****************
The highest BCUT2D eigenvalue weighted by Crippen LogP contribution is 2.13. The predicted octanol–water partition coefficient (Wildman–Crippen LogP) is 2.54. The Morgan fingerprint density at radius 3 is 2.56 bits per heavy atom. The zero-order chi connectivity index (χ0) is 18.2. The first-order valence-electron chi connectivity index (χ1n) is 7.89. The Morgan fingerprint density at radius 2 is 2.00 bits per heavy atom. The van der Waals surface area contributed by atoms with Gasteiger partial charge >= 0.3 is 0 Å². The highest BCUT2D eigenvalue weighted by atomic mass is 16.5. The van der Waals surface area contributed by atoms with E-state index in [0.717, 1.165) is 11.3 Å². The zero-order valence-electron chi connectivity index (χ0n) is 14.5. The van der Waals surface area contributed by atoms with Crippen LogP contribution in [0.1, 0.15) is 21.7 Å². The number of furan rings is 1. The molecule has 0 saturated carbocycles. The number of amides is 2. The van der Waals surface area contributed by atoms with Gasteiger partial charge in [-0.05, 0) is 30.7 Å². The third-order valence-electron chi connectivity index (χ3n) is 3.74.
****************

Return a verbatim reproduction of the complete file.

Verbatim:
The highest BCUT2D eigenvalue weighted by Crippen LogP contribution is 2.13. The predicted octanol–water partition coefficient (Wildman–Crippen LogP) is 2.54. The Morgan fingerprint density at radius 3 is 2.56 bits per heavy atom. The zero-order chi connectivity index (χ0) is 18.2. The first-order valence-electron chi connectivity index (χ1n) is 7.89. The Morgan fingerprint density at radius 2 is 2.00 bits per heavy atom. The van der Waals surface area contributed by atoms with Gasteiger partial charge >= 0.3 is 0 Å². The highest BCUT2D eigenvalue weighted by atomic mass is 16.5. The van der Waals surface area contributed by atoms with E-state index in [0.717, 1.165) is 11.3 Å². The zero-order valence-electron chi connectivity index (χ0n) is 14.5. The van der Waals surface area contributed by atoms with Crippen LogP contribution in [0.1, 0.15) is 21.7 Å². The number of furan rings is 1. The molecule has 0 saturated carbocycles. The number of amides is 2. The van der Waals surface area contributed by atoms with Gasteiger partial charge in [-0.05, 0) is 30.7 Å². The third-order valence-electron chi connectivity index (χ3n) is 3.74.